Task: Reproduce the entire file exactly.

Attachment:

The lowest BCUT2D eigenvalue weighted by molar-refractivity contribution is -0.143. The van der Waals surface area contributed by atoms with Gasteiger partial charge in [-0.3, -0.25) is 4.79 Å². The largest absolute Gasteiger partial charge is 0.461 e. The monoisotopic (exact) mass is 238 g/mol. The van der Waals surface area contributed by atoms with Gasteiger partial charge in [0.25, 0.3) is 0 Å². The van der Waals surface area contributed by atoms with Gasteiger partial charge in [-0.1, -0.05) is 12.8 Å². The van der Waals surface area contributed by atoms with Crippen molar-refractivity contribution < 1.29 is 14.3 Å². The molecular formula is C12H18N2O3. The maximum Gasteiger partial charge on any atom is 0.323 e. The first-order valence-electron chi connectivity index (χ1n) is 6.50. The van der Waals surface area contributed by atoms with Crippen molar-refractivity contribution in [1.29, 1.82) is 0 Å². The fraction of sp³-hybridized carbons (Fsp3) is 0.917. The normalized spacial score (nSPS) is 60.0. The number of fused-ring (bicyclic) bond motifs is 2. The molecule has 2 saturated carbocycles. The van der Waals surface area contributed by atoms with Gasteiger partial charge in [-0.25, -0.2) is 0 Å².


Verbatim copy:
The lowest BCUT2D eigenvalue weighted by molar-refractivity contribution is -0.143. The van der Waals surface area contributed by atoms with Gasteiger partial charge in [-0.3, -0.25) is 4.79 Å². The largest absolute Gasteiger partial charge is 0.461 e. The monoisotopic (exact) mass is 238 g/mol. The van der Waals surface area contributed by atoms with Gasteiger partial charge in [0.25, 0.3) is 0 Å². The van der Waals surface area contributed by atoms with Gasteiger partial charge in [-0.1, -0.05) is 12.8 Å². The van der Waals surface area contributed by atoms with Crippen molar-refractivity contribution < 1.29 is 14.3 Å². The molecular formula is C12H18N2O3. The maximum Gasteiger partial charge on any atom is 0.323 e. The first-order valence-electron chi connectivity index (χ1n) is 6.50. The van der Waals surface area contributed by atoms with Crippen molar-refractivity contribution in [1.29, 1.82) is 0 Å². The fraction of sp³-hybridized carbons (Fsp3) is 0.917. The normalized spacial score (nSPS) is 60.0. The number of fused-ring (bicyclic) bond motifs is 2. The molecule has 2 saturated carbocycles. The van der Waals surface area contributed by atoms with Gasteiger partial charge in [-0.25, -0.2) is 0 Å².